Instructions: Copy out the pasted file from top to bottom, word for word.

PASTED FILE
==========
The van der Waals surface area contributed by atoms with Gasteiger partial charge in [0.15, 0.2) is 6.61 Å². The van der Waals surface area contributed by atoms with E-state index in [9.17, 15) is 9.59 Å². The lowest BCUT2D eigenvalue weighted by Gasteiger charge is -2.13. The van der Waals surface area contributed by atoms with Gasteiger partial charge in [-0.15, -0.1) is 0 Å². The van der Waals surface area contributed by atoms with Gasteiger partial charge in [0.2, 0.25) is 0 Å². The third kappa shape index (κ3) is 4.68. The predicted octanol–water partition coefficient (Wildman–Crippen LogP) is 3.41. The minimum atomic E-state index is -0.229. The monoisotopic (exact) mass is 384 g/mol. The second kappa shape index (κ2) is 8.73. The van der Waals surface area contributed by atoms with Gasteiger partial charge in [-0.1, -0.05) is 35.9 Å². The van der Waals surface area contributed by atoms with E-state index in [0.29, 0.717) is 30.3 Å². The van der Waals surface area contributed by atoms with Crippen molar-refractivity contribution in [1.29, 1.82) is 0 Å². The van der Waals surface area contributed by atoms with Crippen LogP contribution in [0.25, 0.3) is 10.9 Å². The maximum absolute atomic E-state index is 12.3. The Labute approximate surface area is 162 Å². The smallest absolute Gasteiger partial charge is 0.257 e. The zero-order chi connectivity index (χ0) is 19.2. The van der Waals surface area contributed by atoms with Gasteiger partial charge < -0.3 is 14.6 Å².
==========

The van der Waals surface area contributed by atoms with Gasteiger partial charge in [0.15, 0.2) is 6.61 Å². The van der Waals surface area contributed by atoms with E-state index in [9.17, 15) is 9.59 Å². The lowest BCUT2D eigenvalue weighted by Gasteiger charge is -2.13. The van der Waals surface area contributed by atoms with Gasteiger partial charge in [-0.15, -0.1) is 0 Å². The van der Waals surface area contributed by atoms with Gasteiger partial charge in [0.2, 0.25) is 0 Å². The third kappa shape index (κ3) is 4.68. The predicted octanol–water partition coefficient (Wildman–Crippen LogP) is 3.41. The minimum atomic E-state index is -0.229. The monoisotopic (exact) mass is 384 g/mol. The second kappa shape index (κ2) is 8.73. The van der Waals surface area contributed by atoms with Gasteiger partial charge in [-0.1, -0.05) is 35.9 Å². The van der Waals surface area contributed by atoms with E-state index in [0.29, 0.717) is 30.3 Å². The van der Waals surface area contributed by atoms with Crippen molar-refractivity contribution in [1.29, 1.82) is 0 Å². The van der Waals surface area contributed by atoms with Crippen LogP contribution in [0.25, 0.3) is 10.9 Å². The maximum absolute atomic E-state index is 12.3. The Labute approximate surface area is 162 Å². The smallest absolute Gasteiger partial charge is 0.257 e. The zero-order chi connectivity index (χ0) is 19.2. The van der Waals surface area contributed by atoms with Gasteiger partial charge < -0.3 is 14.6 Å².